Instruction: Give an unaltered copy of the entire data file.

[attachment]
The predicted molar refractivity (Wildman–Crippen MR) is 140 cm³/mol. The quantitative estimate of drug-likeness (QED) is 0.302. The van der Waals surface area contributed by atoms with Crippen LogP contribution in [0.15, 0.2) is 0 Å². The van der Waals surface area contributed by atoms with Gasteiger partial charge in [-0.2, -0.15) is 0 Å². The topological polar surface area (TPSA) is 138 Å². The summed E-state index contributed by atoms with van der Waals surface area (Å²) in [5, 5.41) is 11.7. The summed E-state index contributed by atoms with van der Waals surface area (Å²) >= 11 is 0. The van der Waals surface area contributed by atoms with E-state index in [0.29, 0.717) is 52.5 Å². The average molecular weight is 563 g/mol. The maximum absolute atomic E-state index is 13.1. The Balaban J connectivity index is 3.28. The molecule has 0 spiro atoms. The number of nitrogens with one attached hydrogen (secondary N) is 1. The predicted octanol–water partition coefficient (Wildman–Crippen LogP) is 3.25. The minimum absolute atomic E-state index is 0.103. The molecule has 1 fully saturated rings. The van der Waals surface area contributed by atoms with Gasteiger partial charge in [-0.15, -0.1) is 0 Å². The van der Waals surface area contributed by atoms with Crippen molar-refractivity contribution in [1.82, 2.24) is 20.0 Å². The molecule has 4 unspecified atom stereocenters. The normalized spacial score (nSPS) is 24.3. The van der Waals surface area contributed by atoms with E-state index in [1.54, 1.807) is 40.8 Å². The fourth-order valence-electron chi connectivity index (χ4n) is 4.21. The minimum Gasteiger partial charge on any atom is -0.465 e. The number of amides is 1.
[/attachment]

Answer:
The predicted molar refractivity (Wildman–Crippen MR) is 140 cm³/mol. The quantitative estimate of drug-likeness (QED) is 0.302. The van der Waals surface area contributed by atoms with Crippen LogP contribution in [0.15, 0.2) is 0 Å². The van der Waals surface area contributed by atoms with Gasteiger partial charge in [-0.2, -0.15) is 0 Å². The topological polar surface area (TPSA) is 138 Å². The summed E-state index contributed by atoms with van der Waals surface area (Å²) in [5, 5.41) is 11.7. The summed E-state index contributed by atoms with van der Waals surface area (Å²) >= 11 is 0. The van der Waals surface area contributed by atoms with E-state index in [0.29, 0.717) is 52.5 Å². The average molecular weight is 563 g/mol. The maximum absolute atomic E-state index is 13.1. The Balaban J connectivity index is 3.28. The molecule has 0 spiro atoms. The number of nitrogens with one attached hydrogen (secondary N) is 1. The predicted octanol–water partition coefficient (Wildman–Crippen LogP) is 3.25. The minimum absolute atomic E-state index is 0.103. The molecule has 1 fully saturated rings. The van der Waals surface area contributed by atoms with Gasteiger partial charge in [-0.15, -0.1) is 0 Å². The van der Waals surface area contributed by atoms with Crippen molar-refractivity contribution in [1.82, 2.24) is 20.0 Å². The molecule has 4 unspecified atom stereocenters. The normalized spacial score (nSPS) is 24.3. The van der Waals surface area contributed by atoms with E-state index in [1.54, 1.807) is 40.8 Å². The fourth-order valence-electron chi connectivity index (χ4n) is 4.21. The minimum Gasteiger partial charge on any atom is -0.465 e. The number of amides is 1.